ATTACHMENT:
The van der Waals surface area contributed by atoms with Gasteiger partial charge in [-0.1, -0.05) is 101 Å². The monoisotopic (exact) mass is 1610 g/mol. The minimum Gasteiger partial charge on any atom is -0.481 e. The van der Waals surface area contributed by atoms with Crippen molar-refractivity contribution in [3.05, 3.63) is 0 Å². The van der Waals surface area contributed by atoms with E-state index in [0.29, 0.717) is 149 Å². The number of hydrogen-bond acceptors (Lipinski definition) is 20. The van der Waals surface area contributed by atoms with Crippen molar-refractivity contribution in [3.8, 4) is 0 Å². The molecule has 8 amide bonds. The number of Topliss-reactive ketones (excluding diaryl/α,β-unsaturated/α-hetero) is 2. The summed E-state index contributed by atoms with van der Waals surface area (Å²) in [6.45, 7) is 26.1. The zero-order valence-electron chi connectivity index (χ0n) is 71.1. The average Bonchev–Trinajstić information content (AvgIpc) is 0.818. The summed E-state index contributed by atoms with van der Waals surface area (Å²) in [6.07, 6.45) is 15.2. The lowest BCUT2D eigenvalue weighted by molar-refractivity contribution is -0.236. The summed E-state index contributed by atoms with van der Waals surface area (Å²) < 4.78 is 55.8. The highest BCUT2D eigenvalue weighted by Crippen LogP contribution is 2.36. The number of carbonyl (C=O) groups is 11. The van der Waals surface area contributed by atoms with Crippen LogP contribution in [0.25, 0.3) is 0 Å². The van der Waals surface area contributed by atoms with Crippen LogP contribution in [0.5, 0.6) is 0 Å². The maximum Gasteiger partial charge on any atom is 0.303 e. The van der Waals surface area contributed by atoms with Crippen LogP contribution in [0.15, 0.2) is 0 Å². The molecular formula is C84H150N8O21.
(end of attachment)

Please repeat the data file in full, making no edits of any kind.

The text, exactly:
The van der Waals surface area contributed by atoms with Gasteiger partial charge in [-0.1, -0.05) is 101 Å². The monoisotopic (exact) mass is 1610 g/mol. The minimum Gasteiger partial charge on any atom is -0.481 e. The van der Waals surface area contributed by atoms with Crippen molar-refractivity contribution in [3.05, 3.63) is 0 Å². The van der Waals surface area contributed by atoms with E-state index in [0.29, 0.717) is 149 Å². The number of hydrogen-bond acceptors (Lipinski definition) is 20. The van der Waals surface area contributed by atoms with Crippen molar-refractivity contribution in [3.8, 4) is 0 Å². The molecule has 8 amide bonds. The number of Topliss-reactive ketones (excluding diaryl/α,β-unsaturated/α-hetero) is 2. The summed E-state index contributed by atoms with van der Waals surface area (Å²) in [6.45, 7) is 26.1. The zero-order valence-electron chi connectivity index (χ0n) is 71.1. The average Bonchev–Trinajstić information content (AvgIpc) is 0.818. The summed E-state index contributed by atoms with van der Waals surface area (Å²) in [6.07, 6.45) is 15.2. The lowest BCUT2D eigenvalue weighted by molar-refractivity contribution is -0.236. The summed E-state index contributed by atoms with van der Waals surface area (Å²) < 4.78 is 55.8. The highest BCUT2D eigenvalue weighted by Crippen LogP contribution is 2.36. The number of carbonyl (C=O) groups is 11. The van der Waals surface area contributed by atoms with Crippen LogP contribution in [0.25, 0.3) is 0 Å². The van der Waals surface area contributed by atoms with Crippen LogP contribution in [0.5, 0.6) is 0 Å². The maximum Gasteiger partial charge on any atom is 0.303 e. The van der Waals surface area contributed by atoms with Crippen LogP contribution in [0.15, 0.2) is 0 Å². The molecular formula is C84H150N8O21.